A more sophisticated mast would be made in a similar manner to the ‘split and reversed’ mast but the centre core is hollowed out for lightness with solid or thicker walled sections where fittings would go e.g. crosstrees etc and of course the base and top of the mast would have solid sections for the tabernacle or mast step and to take the standing rigging fittings etc. Hollow masts often have a sail track formed in the wood to take a luff rope, or perhaps a recessed or flush mounted mast track screwed in place. There are also mast shapes that are more complex to construct, but for the purposes of this article I will restrict it to simple constructions.

Doug shaping masttop

The method of shaping a basic solid round mast, typical of the type seen on most Drascombes is quite straight forward. Firstly you need to select a good quality piece of timber. Columbian Pine or Douglas Fir are good timbers to use, straight grained, very resinous and durable, fairly easily obtained in longish lengths knot free. It’s also quite a good timber to resist knocks and wear. Sitka spruce and Silver Spruce are also very good timbers to use, especially where top weight is a factor, they are both lighter in weight than Columbian Pine or Douglas Fir but also more susceptible to bruising and wear.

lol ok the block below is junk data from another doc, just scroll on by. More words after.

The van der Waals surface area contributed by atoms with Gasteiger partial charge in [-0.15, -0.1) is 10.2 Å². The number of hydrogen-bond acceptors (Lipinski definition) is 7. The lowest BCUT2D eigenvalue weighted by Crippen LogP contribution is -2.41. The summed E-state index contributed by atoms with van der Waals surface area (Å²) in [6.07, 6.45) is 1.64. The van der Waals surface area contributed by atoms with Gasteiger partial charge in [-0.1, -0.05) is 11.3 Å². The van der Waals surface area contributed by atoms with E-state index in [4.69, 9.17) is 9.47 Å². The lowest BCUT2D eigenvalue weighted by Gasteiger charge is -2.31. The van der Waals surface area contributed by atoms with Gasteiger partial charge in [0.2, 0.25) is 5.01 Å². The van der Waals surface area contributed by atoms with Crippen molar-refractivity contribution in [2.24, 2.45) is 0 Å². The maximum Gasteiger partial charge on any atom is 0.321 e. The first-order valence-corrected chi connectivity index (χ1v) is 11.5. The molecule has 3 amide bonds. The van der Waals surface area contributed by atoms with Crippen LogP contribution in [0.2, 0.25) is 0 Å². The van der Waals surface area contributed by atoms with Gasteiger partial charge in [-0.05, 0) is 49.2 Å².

Having chosen the variety of timber, you need to begin by selecting and obtaining a good straight grained knot free square section, use a good timber merchant who will advise you and help with the selection if you are not confident enough yourself. A planed surface is ideal rather than a rough sawn surface, but not essential because a hand plane can easily remove saw cuts to provide a smooth enough surface to mark out and plan your shaping on.